Examine Camber And Rocker Designs
Lay the ski flat on the ground, unweighted. If the center is raised off the floor in a dome shape, the ski has a « camber » profile. If the center is flat, with the ends curving upward, the ski is a « rocker » or « reverse camber » design.
Here are the most common variations on this basic idea:
- Full camber: the contact points with the ground are as close to the tip and tail as possible, and the center is raised. These models are more difficult to turn, so beginners should try something else. However, the springy effect from pushing the center down to the snow gives excellent speed for racing and park skiing, and the even pressure along the ski provides great edge hold.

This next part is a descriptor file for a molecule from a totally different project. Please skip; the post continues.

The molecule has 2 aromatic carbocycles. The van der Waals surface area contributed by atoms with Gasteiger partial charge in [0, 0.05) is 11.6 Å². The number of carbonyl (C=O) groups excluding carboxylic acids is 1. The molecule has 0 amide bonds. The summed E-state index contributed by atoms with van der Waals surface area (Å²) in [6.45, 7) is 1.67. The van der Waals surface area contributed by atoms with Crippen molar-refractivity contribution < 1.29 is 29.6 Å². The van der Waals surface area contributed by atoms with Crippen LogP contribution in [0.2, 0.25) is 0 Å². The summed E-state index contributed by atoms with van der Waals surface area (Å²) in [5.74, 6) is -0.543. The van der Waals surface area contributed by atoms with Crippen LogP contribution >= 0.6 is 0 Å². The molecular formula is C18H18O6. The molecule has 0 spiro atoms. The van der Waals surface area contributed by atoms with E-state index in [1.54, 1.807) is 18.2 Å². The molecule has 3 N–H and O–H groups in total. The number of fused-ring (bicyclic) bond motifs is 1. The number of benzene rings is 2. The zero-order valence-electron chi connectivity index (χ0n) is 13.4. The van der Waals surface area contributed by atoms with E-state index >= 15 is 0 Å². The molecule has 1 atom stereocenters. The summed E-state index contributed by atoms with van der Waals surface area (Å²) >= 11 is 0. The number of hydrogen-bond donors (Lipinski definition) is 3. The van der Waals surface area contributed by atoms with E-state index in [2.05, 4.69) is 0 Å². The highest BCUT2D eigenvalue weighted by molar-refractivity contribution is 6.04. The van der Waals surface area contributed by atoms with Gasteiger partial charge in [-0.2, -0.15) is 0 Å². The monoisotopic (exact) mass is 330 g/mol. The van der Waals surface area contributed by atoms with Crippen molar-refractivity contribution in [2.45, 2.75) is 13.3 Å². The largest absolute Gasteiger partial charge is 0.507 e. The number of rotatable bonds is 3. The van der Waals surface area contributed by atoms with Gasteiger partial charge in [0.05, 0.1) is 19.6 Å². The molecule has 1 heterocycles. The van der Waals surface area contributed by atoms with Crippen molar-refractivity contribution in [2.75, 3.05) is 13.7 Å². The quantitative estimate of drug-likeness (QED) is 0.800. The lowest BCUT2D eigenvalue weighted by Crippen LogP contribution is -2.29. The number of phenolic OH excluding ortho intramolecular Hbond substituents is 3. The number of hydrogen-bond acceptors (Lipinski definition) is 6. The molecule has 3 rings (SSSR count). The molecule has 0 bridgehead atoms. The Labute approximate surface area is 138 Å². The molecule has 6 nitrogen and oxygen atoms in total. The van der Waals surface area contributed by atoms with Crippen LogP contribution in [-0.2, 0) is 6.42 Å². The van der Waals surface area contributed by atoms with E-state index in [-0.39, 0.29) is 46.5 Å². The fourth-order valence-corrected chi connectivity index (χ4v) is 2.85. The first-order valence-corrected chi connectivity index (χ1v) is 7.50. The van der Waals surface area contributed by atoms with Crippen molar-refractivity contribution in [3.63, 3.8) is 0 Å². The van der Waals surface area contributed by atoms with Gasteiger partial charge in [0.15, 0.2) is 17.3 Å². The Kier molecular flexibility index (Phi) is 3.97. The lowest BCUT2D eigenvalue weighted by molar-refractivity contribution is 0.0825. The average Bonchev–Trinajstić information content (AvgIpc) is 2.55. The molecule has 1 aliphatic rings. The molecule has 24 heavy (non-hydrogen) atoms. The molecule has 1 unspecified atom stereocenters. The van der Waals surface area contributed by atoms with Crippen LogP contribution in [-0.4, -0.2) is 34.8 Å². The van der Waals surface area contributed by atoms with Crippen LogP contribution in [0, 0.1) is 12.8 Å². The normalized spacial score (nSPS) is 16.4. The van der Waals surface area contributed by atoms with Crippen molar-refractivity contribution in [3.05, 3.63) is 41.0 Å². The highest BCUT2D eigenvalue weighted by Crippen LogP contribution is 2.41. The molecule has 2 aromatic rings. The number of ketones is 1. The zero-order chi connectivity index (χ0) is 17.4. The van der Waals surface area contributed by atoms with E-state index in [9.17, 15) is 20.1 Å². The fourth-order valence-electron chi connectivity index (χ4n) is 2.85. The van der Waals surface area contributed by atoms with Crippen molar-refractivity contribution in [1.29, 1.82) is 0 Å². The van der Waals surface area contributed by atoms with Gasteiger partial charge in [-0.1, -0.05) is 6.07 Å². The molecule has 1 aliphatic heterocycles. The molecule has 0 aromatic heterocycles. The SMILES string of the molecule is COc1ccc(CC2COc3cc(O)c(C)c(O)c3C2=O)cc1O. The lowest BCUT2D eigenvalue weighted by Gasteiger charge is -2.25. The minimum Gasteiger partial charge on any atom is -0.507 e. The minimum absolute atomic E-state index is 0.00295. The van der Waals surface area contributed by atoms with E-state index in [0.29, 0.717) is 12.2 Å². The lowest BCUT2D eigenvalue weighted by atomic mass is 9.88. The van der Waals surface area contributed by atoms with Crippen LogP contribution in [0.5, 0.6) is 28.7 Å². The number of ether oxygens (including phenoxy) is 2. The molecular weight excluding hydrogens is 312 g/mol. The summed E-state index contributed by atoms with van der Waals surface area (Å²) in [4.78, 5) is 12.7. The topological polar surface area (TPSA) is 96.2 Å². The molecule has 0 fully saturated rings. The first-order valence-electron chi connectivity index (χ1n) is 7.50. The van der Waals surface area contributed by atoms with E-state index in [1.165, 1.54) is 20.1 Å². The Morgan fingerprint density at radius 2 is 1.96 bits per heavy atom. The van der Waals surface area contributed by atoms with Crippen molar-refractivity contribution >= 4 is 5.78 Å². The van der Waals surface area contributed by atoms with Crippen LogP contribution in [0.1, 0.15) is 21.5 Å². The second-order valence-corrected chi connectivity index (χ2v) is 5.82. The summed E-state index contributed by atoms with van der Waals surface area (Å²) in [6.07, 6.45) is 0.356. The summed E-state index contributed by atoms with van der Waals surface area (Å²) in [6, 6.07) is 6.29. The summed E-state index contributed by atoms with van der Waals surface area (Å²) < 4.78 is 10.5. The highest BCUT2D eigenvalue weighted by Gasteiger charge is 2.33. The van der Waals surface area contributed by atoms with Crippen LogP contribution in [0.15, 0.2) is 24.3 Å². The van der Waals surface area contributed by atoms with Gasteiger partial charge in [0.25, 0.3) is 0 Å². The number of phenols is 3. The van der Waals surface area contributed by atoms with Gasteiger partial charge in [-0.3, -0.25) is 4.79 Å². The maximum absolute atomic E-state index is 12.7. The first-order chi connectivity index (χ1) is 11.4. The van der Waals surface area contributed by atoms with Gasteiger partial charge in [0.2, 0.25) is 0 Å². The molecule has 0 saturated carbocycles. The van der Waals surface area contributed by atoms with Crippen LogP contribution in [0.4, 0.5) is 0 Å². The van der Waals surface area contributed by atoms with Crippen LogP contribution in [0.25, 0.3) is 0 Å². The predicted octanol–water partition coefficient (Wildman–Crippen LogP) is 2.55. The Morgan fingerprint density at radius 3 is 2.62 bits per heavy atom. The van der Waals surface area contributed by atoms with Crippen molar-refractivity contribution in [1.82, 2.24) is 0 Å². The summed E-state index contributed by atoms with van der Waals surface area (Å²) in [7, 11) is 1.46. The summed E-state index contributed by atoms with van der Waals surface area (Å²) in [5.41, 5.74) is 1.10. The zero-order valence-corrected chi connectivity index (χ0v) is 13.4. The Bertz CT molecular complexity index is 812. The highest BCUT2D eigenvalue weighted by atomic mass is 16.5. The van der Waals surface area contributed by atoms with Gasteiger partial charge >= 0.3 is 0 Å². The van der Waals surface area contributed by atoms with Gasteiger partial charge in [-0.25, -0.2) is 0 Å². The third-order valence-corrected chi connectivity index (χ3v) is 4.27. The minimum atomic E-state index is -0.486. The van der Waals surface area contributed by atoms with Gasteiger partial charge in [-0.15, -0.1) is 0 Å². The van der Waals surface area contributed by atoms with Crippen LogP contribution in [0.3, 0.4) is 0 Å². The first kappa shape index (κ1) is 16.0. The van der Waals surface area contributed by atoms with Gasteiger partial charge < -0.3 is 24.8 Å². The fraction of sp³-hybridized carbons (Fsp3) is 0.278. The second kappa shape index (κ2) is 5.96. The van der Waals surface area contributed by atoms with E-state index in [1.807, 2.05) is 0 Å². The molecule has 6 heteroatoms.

- Full rocker: an upward curve with the center flat on the floor, as though the ski were already weighted. This design helps lift you on top of soft snow, makes turning easier, and keeps wider ski designs more stable. Because you’ll have a smaller effective edge, consider increasing the length by 5–15cm to make up the difference, especially if you ski at high speeds.
- Rocker/camber/rocker: the central camber with raised tip and tail. This is a versatile, forgiving option. Consider it if you’ll only have one pair of skis.
- Rocker/camber: a cambered ski with a raised tip, but a contact point near the tail. Mostly used on big mountain skis, these give you power without sinking in deep snow. The asymmetric design makes ski switching difficult.